Overall, I think it’s going to be a big year for viewability to be put into practice. I wouldn’t be surprised to see the cost-per-viewed impression take off. If it does, I think it will create a ripple effect and pave the way for a digital GRP [gross rating point].

We’re seeing a lot of movement on the digital GRP front, and with the NewFronts and AOL and others announcing models that more rapidly and easily integrate TV efforts through the use of GRPs and Nielsen’s Online Campaign Ratings (OCR) product, that will also enhance that opportunity.

This will happen on a more microbasis—CPMs will continue to remain king for now in the display realm, and I don’t see that changing much, at least in 2014. But I do think you’ll see the digital GRP begin to become more of a buy model and not just a concept, especially among more brand-centric TV advertisers that want to integrate their efforts more seamlessly.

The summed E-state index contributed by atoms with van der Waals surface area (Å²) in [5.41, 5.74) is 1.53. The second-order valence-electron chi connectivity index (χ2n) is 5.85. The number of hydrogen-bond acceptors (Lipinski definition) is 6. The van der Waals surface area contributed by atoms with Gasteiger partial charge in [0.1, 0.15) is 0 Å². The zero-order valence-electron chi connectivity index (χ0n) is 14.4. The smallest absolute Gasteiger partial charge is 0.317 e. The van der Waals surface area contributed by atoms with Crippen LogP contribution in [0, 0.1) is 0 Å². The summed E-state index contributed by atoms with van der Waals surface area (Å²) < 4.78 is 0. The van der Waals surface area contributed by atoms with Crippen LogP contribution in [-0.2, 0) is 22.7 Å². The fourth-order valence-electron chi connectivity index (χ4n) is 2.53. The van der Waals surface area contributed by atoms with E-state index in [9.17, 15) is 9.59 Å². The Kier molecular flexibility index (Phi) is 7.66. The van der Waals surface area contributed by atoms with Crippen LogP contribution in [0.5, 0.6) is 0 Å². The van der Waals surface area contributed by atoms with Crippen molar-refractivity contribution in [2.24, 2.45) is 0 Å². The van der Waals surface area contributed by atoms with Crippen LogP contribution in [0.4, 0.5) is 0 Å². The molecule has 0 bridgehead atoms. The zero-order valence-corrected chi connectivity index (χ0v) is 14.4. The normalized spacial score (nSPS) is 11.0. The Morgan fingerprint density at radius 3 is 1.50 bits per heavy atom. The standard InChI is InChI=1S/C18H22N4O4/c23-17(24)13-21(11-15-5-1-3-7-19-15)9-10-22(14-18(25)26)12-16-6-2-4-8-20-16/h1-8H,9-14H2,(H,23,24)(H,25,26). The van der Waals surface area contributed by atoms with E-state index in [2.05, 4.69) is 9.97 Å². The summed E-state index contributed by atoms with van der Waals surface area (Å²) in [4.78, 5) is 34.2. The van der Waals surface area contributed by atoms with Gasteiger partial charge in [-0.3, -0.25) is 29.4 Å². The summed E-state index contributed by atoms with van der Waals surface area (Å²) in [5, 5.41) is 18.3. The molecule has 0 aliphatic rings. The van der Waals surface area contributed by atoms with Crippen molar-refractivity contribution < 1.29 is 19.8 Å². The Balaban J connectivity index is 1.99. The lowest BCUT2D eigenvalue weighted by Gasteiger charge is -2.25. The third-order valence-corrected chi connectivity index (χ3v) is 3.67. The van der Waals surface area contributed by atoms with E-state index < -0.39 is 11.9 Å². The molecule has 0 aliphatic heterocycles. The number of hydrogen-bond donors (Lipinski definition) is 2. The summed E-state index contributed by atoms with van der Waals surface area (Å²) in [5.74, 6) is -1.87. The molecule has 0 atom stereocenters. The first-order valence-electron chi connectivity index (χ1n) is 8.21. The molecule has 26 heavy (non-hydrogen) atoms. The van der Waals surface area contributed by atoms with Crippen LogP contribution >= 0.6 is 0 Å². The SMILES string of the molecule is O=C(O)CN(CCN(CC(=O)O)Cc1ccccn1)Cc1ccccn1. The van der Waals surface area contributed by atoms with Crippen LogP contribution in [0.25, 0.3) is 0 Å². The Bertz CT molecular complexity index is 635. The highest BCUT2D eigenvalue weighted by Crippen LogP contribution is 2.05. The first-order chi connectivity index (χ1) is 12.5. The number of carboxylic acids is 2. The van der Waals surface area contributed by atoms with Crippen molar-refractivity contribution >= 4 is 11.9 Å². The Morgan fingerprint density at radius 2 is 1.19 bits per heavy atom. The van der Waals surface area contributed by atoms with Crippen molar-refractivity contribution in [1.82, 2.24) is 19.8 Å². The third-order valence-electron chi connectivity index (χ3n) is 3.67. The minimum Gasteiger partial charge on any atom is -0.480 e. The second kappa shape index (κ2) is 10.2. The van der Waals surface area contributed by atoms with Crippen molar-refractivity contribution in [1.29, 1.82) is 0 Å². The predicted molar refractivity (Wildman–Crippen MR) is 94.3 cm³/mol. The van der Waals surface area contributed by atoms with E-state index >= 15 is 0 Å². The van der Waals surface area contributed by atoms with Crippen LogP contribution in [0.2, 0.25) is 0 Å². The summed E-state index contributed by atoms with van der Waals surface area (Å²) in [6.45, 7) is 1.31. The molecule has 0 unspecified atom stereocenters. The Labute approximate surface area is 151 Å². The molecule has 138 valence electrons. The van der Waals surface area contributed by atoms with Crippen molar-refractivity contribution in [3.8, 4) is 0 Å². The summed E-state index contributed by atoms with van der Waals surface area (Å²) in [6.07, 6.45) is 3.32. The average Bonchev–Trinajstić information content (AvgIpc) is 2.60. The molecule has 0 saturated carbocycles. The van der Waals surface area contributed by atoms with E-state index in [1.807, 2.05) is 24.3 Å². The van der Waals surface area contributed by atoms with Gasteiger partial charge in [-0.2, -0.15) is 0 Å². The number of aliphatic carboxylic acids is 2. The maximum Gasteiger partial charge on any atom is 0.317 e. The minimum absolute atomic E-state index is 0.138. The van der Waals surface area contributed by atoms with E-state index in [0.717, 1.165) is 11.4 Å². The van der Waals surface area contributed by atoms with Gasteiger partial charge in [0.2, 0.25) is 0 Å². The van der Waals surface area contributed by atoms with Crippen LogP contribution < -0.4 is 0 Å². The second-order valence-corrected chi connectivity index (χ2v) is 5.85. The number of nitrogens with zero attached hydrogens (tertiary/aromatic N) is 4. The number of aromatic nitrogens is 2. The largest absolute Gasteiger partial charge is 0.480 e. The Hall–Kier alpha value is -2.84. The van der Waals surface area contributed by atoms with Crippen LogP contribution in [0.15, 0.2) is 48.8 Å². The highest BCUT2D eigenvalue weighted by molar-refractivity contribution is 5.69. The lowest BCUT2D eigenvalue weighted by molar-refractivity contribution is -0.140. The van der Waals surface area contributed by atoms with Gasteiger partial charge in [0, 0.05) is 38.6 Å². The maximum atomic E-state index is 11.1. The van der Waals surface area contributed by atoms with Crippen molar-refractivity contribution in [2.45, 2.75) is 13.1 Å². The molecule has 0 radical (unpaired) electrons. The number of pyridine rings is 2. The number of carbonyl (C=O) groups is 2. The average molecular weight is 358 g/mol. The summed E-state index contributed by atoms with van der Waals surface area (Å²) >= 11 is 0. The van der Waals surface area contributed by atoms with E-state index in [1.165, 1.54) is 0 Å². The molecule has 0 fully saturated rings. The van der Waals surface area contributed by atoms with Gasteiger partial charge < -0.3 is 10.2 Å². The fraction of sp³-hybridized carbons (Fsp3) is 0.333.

eMarketer: What about audience data? Is the incorporation of either first- or third-party data having a significant effect on CPM prices?

Sanfilippo: Audience data is definitely part of the same trends we discussed earlier that are driving prices up. We’ll see CPM upticks as much as three times the amount of the base media. So in some cases, the data is being valued at higher levels than the media itself—that has a pretty profound effect on CPMs.

And I don’t see this slowing down. I think part of what makes it expensive is that the access to this data is still kind of limited and complicated, depending on the technologies available. I would say the thing that could even costs out would be the ubiquity of data and technology. So as data partnerships become more pervasive, that could drive costs down.

eMarketer: At this point, are the majority of your buys leveraging some form of data?

Sanfilippo: I would say a very large majority. For most that are bought programmatically, we are laying on some type of data enhancement to our placements to improve targeting or improve the performance. And for custom native opportunities, we’re applying a lot of data to that.